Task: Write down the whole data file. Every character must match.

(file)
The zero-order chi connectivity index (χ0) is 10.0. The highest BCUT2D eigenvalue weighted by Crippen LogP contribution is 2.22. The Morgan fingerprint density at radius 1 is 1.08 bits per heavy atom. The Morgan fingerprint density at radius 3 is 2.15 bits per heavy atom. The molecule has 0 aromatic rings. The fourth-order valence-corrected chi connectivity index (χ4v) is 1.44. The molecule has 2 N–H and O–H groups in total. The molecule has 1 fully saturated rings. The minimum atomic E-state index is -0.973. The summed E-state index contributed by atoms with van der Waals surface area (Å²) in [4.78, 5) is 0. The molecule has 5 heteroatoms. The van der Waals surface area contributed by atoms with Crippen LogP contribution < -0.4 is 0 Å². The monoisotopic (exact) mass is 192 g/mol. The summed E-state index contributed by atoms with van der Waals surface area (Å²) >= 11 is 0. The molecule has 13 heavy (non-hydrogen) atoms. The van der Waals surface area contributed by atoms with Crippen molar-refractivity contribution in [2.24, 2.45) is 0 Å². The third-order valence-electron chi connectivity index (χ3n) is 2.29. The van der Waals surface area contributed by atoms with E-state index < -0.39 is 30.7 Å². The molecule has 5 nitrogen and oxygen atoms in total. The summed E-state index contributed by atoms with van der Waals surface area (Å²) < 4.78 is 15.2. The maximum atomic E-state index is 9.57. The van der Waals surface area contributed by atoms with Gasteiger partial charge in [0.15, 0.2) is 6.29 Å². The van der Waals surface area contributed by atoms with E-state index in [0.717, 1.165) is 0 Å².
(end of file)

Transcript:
The zero-order chi connectivity index (χ0) is 10.0. The highest BCUT2D eigenvalue weighted by Crippen LogP contribution is 2.22. The Morgan fingerprint density at radius 1 is 1.08 bits per heavy atom. The Morgan fingerprint density at radius 3 is 2.15 bits per heavy atom. The molecule has 0 aromatic rings. The fourth-order valence-corrected chi connectivity index (χ4v) is 1.44. The molecule has 2 N–H and O–H groups in total. The molecule has 1 fully saturated rings. The minimum atomic E-state index is -0.973. The summed E-state index contributed by atoms with van der Waals surface area (Å²) in [4.78, 5) is 0. The molecule has 5 heteroatoms. The van der Waals surface area contributed by atoms with Crippen LogP contribution < -0.4 is 0 Å². The monoisotopic (exact) mass is 192 g/mol. The summed E-state index contributed by atoms with van der Waals surface area (Å²) >= 11 is 0. The molecule has 13 heavy (non-hydrogen) atoms. The van der Waals surface area contributed by atoms with Crippen molar-refractivity contribution in [2.24, 2.45) is 0 Å². The third-order valence-electron chi connectivity index (χ3n) is 2.29. The van der Waals surface area contributed by atoms with E-state index < -0.39 is 30.7 Å². The molecule has 5 nitrogen and oxygen atoms in total. The summed E-state index contributed by atoms with van der Waals surface area (Å²) < 4.78 is 15.2. The maximum atomic E-state index is 9.57. The van der Waals surface area contributed by atoms with Gasteiger partial charge in [0.15, 0.2) is 6.29 Å². The van der Waals surface area contributed by atoms with E-state index in [0.717, 1.165) is 0 Å².